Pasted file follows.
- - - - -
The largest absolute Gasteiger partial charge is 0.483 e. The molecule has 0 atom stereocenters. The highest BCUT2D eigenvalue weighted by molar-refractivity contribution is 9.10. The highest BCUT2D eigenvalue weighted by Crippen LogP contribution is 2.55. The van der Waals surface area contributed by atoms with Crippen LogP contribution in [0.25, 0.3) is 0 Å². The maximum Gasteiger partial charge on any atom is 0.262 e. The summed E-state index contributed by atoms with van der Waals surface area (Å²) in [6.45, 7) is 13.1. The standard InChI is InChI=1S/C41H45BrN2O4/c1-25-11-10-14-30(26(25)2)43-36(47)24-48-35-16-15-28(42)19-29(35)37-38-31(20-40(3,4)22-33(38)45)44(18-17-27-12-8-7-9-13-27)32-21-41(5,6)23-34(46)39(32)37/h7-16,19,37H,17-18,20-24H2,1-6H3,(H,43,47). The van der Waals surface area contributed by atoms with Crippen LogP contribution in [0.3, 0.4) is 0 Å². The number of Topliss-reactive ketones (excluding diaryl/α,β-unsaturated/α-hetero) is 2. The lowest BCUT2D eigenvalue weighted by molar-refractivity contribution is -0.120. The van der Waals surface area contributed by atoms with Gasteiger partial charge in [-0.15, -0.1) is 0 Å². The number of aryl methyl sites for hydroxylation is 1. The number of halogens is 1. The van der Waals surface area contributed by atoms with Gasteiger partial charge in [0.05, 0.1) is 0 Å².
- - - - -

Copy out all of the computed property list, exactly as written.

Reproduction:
The largest absolute Gasteiger partial charge is 0.483 e. The molecule has 0 atom stereocenters. The highest BCUT2D eigenvalue weighted by molar-refractivity contribution is 9.10. The highest BCUT2D eigenvalue weighted by Crippen LogP contribution is 2.55. The van der Waals surface area contributed by atoms with Crippen LogP contribution in [0.25, 0.3) is 0 Å². The maximum Gasteiger partial charge on any atom is 0.262 e. The summed E-state index contributed by atoms with van der Waals surface area (Å²) in [6.45, 7) is 13.1. The standard InChI is InChI=1S/C41H45BrN2O4/c1-25-11-10-14-30(26(25)2)43-36(47)24-48-35-16-15-28(42)19-29(35)37-38-31(20-40(3,4)22-33(38)45)44(18-17-27-12-8-7-9-13-27)32-21-41(5,6)23-34(46)39(32)37/h7-16,19,37H,17-18,20-24H2,1-6H3,(H,43,47). The van der Waals surface area contributed by atoms with Crippen LogP contribution in [0.3, 0.4) is 0 Å². The number of Topliss-reactive ketones (excluding diaryl/α,β-unsaturated/α-hetero) is 2. The lowest BCUT2D eigenvalue weighted by molar-refractivity contribution is -0.120. The van der Waals surface area contributed by atoms with Gasteiger partial charge in [-0.15, -0.1) is 0 Å². The number of aryl methyl sites for hydroxylation is 1. The number of halogens is 1. The van der Waals surface area contributed by atoms with Gasteiger partial charge in [0.05, 0.1) is 0 Å².